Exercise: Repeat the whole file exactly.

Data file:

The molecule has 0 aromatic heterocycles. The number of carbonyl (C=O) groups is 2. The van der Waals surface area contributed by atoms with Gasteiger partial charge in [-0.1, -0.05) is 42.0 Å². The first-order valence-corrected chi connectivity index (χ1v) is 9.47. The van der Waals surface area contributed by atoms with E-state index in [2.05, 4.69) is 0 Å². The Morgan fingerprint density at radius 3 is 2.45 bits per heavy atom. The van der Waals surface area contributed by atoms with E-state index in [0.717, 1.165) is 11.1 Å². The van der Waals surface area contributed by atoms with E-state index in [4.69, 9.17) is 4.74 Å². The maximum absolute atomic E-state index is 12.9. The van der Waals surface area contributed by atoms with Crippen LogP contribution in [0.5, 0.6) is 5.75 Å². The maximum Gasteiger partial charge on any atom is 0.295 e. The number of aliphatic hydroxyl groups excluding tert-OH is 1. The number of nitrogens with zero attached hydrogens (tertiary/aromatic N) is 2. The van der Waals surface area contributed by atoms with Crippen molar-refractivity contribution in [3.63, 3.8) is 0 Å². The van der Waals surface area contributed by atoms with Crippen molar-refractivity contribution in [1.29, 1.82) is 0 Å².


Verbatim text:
The molecule has 0 aromatic heterocycles. The number of carbonyl (C=O) groups is 2. The van der Waals surface area contributed by atoms with Gasteiger partial charge in [-0.1, -0.05) is 42.0 Å². The first-order valence-corrected chi connectivity index (χ1v) is 9.47. The van der Waals surface area contributed by atoms with E-state index in [2.05, 4.69) is 0 Å². The Morgan fingerprint density at radius 3 is 2.45 bits per heavy atom. The van der Waals surface area contributed by atoms with E-state index in [0.717, 1.165) is 11.1 Å². The van der Waals surface area contributed by atoms with E-state index in [4.69, 9.17) is 4.74 Å². The maximum absolute atomic E-state index is 12.9. The van der Waals surface area contributed by atoms with Crippen LogP contribution in [0.5, 0.6) is 5.75 Å². The maximum Gasteiger partial charge on any atom is 0.295 e. The number of aliphatic hydroxyl groups excluding tert-OH is 1. The number of nitrogens with zero attached hydrogens (tertiary/aromatic N) is 2. The van der Waals surface area contributed by atoms with Crippen molar-refractivity contribution in [3.63, 3.8) is 0 Å². The van der Waals surface area contributed by atoms with Crippen molar-refractivity contribution in [1.29, 1.82) is 0 Å².